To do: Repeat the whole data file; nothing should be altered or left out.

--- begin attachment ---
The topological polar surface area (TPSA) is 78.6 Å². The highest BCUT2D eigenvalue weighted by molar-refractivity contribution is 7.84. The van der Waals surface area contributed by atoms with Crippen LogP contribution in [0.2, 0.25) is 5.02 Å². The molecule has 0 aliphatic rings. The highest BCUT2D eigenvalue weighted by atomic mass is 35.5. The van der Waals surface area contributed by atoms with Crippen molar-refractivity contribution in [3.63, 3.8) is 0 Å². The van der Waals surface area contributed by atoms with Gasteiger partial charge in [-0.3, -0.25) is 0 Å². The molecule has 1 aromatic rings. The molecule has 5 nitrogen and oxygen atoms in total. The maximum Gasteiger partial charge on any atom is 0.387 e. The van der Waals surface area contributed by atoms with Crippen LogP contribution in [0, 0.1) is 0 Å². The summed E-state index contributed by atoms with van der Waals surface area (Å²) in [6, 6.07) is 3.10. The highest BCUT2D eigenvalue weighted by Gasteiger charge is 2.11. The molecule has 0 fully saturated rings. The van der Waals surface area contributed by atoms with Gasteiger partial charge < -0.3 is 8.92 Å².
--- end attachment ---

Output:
The topological polar surface area (TPSA) is 78.6 Å². The highest BCUT2D eigenvalue weighted by molar-refractivity contribution is 7.84. The van der Waals surface area contributed by atoms with Crippen LogP contribution in [0.2, 0.25) is 5.02 Å². The molecule has 0 aliphatic rings. The highest BCUT2D eigenvalue weighted by atomic mass is 35.5. The van der Waals surface area contributed by atoms with Crippen molar-refractivity contribution in [3.63, 3.8) is 0 Å². The van der Waals surface area contributed by atoms with Gasteiger partial charge in [-0.3, -0.25) is 0 Å². The molecule has 1 aromatic rings. The molecule has 5 nitrogen and oxygen atoms in total. The maximum Gasteiger partial charge on any atom is 0.387 e. The van der Waals surface area contributed by atoms with Crippen LogP contribution in [0, 0.1) is 0 Å². The summed E-state index contributed by atoms with van der Waals surface area (Å²) in [6, 6.07) is 3.10. The highest BCUT2D eigenvalue weighted by Gasteiger charge is 2.11. The molecule has 0 fully saturated rings. The van der Waals surface area contributed by atoms with Gasteiger partial charge < -0.3 is 8.92 Å².